In 2015, 193 governments of the United Nations (UN) decided to sign the 2030 Agenda for sustainable development (SDGs). This important agenda outlines 17 sustainable development goals for the planet and humanity, to be achieved by 2030.
The agenda addresses multiple areas of action, such as poverty and health, and plans to build local economies by addressing people’s social needs. These are issues that concern all countries and all individuals without distinction, and represent the basic and essential steps on the path towards a more equal and sustainable society.
In short, the 17 Sustainable Development Goals are:
In addition to the commitment of nations, private companies have also taken the front line to ensure the achievement of the objectives within the established time frame. It is now clear that without cooperation from everyone, including individuals, it will not be possible to get close to the finish line.
Today, the total weight of our homes, cities, household devices, cars, highways, airports, supermarkets, factories, and space waste, is bigger than the weight of biomass, which is made by all animals, plants, insects, and microorganisms of the world. In short, it means that at this moment there are more objects produced by the human hand than elements produced by mother nature. Cities weigh more than forests and plastic weighs twice as much as the lands and sea animals that populate the planet.
While some progress has been made, representatives attending the Sustainable Development Meetings said that the Sustainable Development Goals (SDGs) are not being achieved at the speed or with the appropriate impulse needed to meet the 2030 deadline.
Regarding some poverty measures, only minor improvements have been made: the 2018 progress report states that 9.2% of world workers living with family members earned less than $1.90 per person per day in 2017, representing a less than 1% improvement over 2015. Another problem is the recent increase in world hunger. Rates were steadily declining, but the 2018 report said more than 800 million people were undernourished worldwide in 2016, up from 777 million in 2015.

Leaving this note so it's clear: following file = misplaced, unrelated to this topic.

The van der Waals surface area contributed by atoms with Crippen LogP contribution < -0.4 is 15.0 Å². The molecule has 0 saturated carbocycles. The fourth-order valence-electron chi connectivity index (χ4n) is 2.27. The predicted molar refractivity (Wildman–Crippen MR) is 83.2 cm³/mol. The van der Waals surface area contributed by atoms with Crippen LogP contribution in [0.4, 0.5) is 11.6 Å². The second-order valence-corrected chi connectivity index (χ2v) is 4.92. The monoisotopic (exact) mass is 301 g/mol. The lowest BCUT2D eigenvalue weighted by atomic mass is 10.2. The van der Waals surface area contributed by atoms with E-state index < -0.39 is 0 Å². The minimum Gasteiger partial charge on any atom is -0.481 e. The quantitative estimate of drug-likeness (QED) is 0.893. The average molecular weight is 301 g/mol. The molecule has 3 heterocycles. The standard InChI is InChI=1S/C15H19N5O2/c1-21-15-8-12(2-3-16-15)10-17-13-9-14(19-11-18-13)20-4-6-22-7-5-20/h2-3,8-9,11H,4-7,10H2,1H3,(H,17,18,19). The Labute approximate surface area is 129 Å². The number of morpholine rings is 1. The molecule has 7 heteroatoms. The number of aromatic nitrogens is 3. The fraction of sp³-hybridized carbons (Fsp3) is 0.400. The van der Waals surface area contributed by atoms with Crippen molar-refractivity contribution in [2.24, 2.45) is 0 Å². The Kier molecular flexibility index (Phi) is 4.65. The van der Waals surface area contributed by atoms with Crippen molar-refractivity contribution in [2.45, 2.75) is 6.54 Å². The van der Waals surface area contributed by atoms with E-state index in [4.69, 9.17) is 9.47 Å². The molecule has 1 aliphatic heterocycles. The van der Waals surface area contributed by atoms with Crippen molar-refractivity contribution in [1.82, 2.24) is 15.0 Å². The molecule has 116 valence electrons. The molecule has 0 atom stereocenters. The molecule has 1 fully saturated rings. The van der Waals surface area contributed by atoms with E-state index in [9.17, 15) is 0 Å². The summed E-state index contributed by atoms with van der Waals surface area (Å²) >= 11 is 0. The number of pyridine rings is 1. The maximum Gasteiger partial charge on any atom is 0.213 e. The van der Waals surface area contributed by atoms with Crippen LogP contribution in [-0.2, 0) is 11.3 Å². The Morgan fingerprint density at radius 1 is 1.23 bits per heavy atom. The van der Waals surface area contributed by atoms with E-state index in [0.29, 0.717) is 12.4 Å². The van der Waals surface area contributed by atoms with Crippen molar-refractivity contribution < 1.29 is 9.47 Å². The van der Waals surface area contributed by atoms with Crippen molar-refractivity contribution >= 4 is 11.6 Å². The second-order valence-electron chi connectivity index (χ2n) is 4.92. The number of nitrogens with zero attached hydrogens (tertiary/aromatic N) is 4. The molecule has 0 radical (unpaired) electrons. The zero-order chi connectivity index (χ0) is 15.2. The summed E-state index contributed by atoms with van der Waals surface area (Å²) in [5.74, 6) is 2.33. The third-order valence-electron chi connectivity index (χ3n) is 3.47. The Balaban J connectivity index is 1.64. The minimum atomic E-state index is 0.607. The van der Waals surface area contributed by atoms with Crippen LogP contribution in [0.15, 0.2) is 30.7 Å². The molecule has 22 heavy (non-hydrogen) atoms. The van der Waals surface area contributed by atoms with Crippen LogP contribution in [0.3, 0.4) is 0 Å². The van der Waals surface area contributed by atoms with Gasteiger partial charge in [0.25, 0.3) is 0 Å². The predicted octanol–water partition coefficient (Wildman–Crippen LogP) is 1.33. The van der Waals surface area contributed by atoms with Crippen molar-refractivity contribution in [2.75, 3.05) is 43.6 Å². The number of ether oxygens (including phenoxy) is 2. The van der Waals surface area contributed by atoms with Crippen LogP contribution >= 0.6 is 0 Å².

Another area of the Sustainable Development Goals that need more progress is gender equality. Several news outlets recently reported that no country is on track to achieve gender equality by 2030. On a scale of zero to 100, where a score of 100 means equality has been achieved, Denmark has been the best-performing country out of 129 countries with a score slightly below 90.
“TOWARD 2030, WHAT ARE YOU DOING?”
“Toward 2030, What are you doing” is the title of the project born in Turin that combines street art with the 2030 agenda for sustainable development. A provocative question that forces reflection by asking the viewer what they are doing for the future of their city, future generations, and the globe.
In recent years, national and international artists have created giant murals that interact with citizens, promoting positive messages, and good practices that each of us can put into practice in everyday life.
A beautiful project that even added a record to Turin, which has become one of the cities with the most street artworks in the world.
When you move around the city, remember to look up and admire these 17 works that, from the center to the periphery, are a reminder of the challenges for the future.
This campaign combines two fundamental aspects: the environmental vocation of the city and the attention to the culture as an engine of urban regeneration, as a means of raising awareness that encourages everyone to become active protagonists of a positive and urgent revolution.
Because in addition to global efforts, there are ways that each of us can contribute to progress: use the bicycle or public transport; choose products without packaging; reduce plastic; do not waste water; learn to recycle; adopt a healthier diet that respects seasonal cycles, etc …
Then we ask you: what are you doing to contribute to the sustainable development goals? What are the good practices you adopt daily? What are the difficulties you encounter instead? What do you think can help individuals improve their habits?